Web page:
Colorado Rights Blog

ACLU of Colorado By: ACLU of Colorado 6.14.2016

Boulder’s Reputation Tainted by Aggressive Enforcement of Anti-Homeless Camping Ban

This commentary from ACLU of Colorado speaker and volunteer Darren O’Connor first appeared in the Boulder Weekly on June 9, 2016.

The beauty of Boulder, nestled in the Foothills and dominated by the Flatirons, is a metro area gem that attracts a great number of visitors and would be residents wishing to enjoy its charms. Its reputation as an idyllic, liberal city, however, was recently tainted by University of Denver Law School’s report, Too High A Price: What Criminalizing Homelessness Costs Colorado.

Boulder was found to issue citations for camping at more than twice the rate of Fort Collins, and 19 times that of Colorado Springs — the cities that issue the greatest number of camping citations after Boulder. Eighty-seven percent of those receiving such citations in Boulder identified as homeless, and 84 percent of the citations were only for camping.

While City Councilmembers would be at legal risk if they admitted camping and other laws primarily target unhoused people, one is reminded of Anatole France’s quote, “The law, in its majestic equality, forbids the rich as well as the poor to sleep under bridges, to beg in the streets, and to steal bread.”

Ironically, Boulder laws require pet owners provide, “enclosed structure sufficient to protect the animal from wind, rain, snow, or sun,” yet camping is against the law and prohibits in part using shelter. In the ordinance, shelter is defined such that it “includes, without limitation, any cover or protection from the elements other than clothing.” Thus, a homeless person with a pet must both provide it shelter against the elements and avoid use for themselves of any such protection, lest they be ticketed.

In contrast to the camping ordinance language, City Attorney Tom Carr recently stated, “Our camping ordinance doesn’t ban shelter, it doesn’t ban blankets. It is a reasonable and moderate response to prohibit camping on public property.” As a member of the homeless advocacy group Boulder Rights Watch, I requested a clarification from Carr on the disparity between his statement and the ordinance, but my request went unanswered.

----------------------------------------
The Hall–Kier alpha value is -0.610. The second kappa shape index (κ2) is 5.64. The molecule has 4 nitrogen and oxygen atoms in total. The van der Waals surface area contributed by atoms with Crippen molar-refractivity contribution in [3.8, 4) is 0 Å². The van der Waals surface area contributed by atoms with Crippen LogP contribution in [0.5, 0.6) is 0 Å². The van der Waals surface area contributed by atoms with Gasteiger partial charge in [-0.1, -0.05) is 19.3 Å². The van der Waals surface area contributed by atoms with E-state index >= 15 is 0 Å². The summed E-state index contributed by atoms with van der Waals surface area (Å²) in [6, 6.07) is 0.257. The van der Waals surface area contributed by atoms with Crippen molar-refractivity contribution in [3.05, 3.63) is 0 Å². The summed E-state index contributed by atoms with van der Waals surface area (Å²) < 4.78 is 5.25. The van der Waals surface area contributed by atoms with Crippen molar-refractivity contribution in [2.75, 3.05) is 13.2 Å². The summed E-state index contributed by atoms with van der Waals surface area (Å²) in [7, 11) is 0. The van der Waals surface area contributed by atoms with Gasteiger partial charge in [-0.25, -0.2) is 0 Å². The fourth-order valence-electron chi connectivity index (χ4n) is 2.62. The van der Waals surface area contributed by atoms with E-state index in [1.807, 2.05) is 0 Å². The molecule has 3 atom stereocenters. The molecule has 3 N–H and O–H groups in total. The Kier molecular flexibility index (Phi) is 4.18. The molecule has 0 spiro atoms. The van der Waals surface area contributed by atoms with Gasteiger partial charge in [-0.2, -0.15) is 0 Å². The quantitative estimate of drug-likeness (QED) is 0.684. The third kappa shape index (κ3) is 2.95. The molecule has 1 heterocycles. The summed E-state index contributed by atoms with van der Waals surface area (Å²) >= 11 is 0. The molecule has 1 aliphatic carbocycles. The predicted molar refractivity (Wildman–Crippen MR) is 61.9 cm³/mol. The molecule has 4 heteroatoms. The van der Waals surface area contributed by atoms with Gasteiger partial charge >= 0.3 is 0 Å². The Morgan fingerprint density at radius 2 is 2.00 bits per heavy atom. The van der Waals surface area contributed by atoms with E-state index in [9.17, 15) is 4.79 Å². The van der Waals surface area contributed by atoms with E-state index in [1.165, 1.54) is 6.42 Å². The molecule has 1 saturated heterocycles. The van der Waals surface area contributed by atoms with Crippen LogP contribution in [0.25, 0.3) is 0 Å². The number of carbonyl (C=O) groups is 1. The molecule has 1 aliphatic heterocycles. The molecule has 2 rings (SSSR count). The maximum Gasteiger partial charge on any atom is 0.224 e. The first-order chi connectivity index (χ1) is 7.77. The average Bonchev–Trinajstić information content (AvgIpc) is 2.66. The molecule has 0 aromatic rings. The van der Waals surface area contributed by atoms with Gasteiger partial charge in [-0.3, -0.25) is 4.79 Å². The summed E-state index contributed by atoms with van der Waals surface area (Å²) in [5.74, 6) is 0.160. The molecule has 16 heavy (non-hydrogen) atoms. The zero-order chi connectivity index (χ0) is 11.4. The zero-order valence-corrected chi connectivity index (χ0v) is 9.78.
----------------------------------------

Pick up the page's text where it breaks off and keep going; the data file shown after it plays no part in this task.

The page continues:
Boulder officials and members of the community recently traveled to Portland, Oregon, where Mayor Hales spoke to them decrying as inhumane having the police tell people, “You can’t pitch a tent here.” Returning from the trip, where they visited Eugene Oregon’s Opportunity Village, Council Member Aaron Brockett stated, “I saw new ways to work on problems that we haven’t been pursuing so far.”

Others on the trip, notably Councilmembers Shoemaker and Appelbaum (who did not visit Opportunity Village), referred to Boulder’s response to homelessness (shelters and overflow shelters that address a fraction of the unhoused that executive director of the Boulder Shelter for the Homeless estimated at 1,500 people), as “a much better product.” Those on Council who appear supportive of not criminalizing homelessness through its camping law have received recent support for such a move, with ACLU of Colorado’s Denise Maes and Mark Silverstein speaking at city council meetings.

I have also challenged the City with videos showing Officer Lord, questioning a man near the library where unhoused people congregate, for holding an unlit cigarette, stating on camera that, “It’s not us that just comes down here willy-nilly, we come down here because the City Manager has asked us,” going on to say, “They can leave the city of Boulder, they can leave the state of Colorado, they can leave the country if they want to.”

Boulder must work on both their laws and how police enforce them; otherwise they must admit that its beauty, its open space, and even its streets are only open to the wealthy.

Darren O’Connor has lived in Boulder since 1994, where he received his masters degree in electrical engineering and is a social justice advocate with groups including Boulder Rights Watch, Denver Homeless Out Loud and Boulder Coalition and Alliance on Race.



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    Cedric is currently in prison at Sterling Correctional Facility. He was convicted of aggravated robbery, burglary, kidnapping, theft and sentenced to 80 years; no one was seriously injured or killed. For comparison, a person convicted of second-degree murder in Colorado faces a maximum sentence of 48 years. Cedric has already served 20 years and has fully rehabilitated during that time.

    It’s time to bring Cedric home: Redemption is real. Clemency is compassion.

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    It doesn’t have to be this way.

    Imagine, if instead of 13 officers being dispatched to Mr. Torres’s home for a noise complaint, the City of Aurora sent a civilian-led response team to check on his welfare and ask that he and his friends lower their sound, resulting in a non-violent solution to a minor issue?

    ACLU Settles Case With Aurora After Police Brutalize and Unlawfully Arrest Alberto Torres

  • Hope is a discipline. It’s a commitment that together, we can create a more perfect union. We won’t rest until we fulfill the promise of equal rights for ALL people in the United States.

    Join us in our fight to fulfill this promise and move forward with hope by donating to the ACLU of Colorado. Your donation supports the ACLU’s strengths that make our work effective and collaborative.

    Donate now at

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    In the midst of this public health crisis, incarcerated people as vulnerable as Anthony, could and should be immediately released to safely live out their remaining years with family.

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